Daniel Bonner is director of client services at Level Legal, a concierge forensics, eDiscovery, managed review and consulting company. Views are the author’s own.
Data experts note that the analytics market is growing at a compound rate of nearly 30%, in part due to an increase in the use of data analytics, unstructured data types and various new technologies. Worse, 81% of business leaders report that data is valuable to their organization, most IT professionals state that more than half of their data is actually “dark data,” or data that is unknown and untapped. While the amount of information an organization handles is unprecedented, many departments remain siloed.
That’s a problem. Silos in any organization prevent collaboration and the flow of information and resources. When one department doesn't collaborate effectively, it can lead to challenges.
The legal department is often Exhibit A of isolation. Too often, Legal is siloed from the rest of the organization and left in the dark about day-to-day strategy, decision-making, objectives and risk-management.
The result is not just poor communication between legal and other departments. Other notable risks:
- Operational blind spots. Since attorneys are trained to “problem spot,” they have a knack for seeing what others don’t.
- Elevated legal risk and the potential for compliance missteps.
- Increased costs. Departments might not know a particular tool or skill exists within their organization, leading to missed opportunities for leveraging talent and cutting costs.
- Internal friction. If attorneys are unaware that IT or HR doesn’t have the bandwidth to provide data on demand, all departments may end up frustrated.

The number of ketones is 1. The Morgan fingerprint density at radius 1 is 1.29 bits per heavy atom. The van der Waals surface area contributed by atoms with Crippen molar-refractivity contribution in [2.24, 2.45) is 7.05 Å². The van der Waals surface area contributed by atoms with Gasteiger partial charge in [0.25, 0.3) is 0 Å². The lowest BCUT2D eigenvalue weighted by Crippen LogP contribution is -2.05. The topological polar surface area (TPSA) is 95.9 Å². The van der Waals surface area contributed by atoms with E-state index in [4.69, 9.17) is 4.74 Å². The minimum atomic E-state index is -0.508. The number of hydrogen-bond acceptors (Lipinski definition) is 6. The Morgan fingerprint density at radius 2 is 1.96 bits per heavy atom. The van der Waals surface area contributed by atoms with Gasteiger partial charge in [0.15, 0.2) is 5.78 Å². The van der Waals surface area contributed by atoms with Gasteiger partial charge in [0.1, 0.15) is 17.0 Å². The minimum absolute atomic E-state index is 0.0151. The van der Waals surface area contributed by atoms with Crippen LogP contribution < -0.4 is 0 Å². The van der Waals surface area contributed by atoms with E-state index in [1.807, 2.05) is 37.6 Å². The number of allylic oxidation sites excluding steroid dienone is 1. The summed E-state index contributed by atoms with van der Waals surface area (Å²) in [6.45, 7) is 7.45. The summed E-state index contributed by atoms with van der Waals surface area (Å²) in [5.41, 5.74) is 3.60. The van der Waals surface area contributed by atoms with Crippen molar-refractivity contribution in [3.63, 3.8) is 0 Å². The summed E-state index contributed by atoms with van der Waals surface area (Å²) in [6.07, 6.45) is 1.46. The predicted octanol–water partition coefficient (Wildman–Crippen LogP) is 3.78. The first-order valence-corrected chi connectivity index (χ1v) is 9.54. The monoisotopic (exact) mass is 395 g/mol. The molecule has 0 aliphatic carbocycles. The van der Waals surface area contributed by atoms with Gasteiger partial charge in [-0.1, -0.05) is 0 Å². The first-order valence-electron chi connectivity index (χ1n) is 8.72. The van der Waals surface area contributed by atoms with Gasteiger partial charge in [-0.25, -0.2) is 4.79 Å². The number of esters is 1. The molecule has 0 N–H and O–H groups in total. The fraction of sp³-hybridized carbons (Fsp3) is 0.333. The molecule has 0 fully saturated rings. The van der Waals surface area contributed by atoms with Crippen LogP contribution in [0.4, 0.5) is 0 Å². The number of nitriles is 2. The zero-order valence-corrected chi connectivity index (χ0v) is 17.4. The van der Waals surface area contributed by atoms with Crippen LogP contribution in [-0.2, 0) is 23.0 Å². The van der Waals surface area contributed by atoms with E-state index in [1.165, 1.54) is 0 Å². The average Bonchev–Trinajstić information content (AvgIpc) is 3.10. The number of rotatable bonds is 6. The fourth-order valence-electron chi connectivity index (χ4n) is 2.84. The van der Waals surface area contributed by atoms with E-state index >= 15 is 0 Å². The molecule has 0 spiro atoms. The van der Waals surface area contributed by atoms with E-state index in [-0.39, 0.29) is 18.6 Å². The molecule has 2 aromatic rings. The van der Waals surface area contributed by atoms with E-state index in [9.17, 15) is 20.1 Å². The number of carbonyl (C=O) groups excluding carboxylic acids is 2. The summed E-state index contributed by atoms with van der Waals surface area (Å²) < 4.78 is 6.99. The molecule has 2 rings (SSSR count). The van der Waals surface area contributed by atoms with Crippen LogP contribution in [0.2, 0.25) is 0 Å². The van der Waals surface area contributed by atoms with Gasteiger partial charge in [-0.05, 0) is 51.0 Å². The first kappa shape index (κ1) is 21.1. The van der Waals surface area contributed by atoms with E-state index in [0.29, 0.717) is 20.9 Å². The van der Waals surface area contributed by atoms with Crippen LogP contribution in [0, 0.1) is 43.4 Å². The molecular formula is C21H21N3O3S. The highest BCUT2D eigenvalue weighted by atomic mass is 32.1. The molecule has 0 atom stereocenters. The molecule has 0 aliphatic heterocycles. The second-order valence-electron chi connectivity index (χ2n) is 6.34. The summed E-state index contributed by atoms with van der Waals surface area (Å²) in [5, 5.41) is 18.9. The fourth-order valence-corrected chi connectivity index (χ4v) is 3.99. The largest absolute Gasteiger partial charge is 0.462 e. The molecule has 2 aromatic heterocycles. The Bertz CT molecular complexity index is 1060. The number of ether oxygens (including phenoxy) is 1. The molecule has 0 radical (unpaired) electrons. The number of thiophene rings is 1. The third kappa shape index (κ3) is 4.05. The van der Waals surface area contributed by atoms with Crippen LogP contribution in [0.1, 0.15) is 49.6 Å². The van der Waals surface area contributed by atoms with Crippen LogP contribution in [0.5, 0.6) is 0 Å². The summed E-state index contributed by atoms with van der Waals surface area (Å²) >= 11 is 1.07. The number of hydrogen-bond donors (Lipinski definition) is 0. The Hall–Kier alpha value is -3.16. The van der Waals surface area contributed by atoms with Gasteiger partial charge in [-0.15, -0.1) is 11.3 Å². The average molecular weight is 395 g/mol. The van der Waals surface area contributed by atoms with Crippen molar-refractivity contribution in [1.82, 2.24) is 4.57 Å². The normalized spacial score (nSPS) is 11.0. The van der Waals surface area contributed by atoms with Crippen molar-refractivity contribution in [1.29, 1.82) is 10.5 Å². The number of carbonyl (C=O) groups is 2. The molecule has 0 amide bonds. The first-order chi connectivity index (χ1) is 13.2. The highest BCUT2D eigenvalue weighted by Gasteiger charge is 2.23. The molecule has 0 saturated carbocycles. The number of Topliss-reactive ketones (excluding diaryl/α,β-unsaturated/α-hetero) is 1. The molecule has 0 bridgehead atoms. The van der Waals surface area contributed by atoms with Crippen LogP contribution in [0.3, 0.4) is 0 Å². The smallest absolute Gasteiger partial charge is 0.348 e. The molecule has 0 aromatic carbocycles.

Enter the Silos
Legal remains siloed in many organizations for a couple of reasons. First, the candidate pool for in-house lawyers generally includes younger professionals with law firm experience. These attorneys might be accustomed to addressing specific issues or cases directly. As they transition in-house, there is a possibility that this approach sometimes lead them to focus more on addressing immediate challenges rather than fully integrating into the daily activities of the business.
Second, many non-lawyers see Legal only as a cost center, responsible for solving issues as they arise. This reactionary view is problematic for Legal departments and the rest of the organization, considering every decision a business makes has legal ramifications.
What to Do?
Despite the data silo problem, four strategies promise a path to reconciliation.
Legal operations isn’t necessarily a department or team, but rather a multidisciplinary approach to support the legal function of your organization. A legal ops approach can help break down silos, avoid risk and help integrate Legal with IT, business development, finance and other departments. The result is an increase in efficiency, innovation and collaboration in an organization.
A well-oiled legal ops program includes several components, according to Gartner: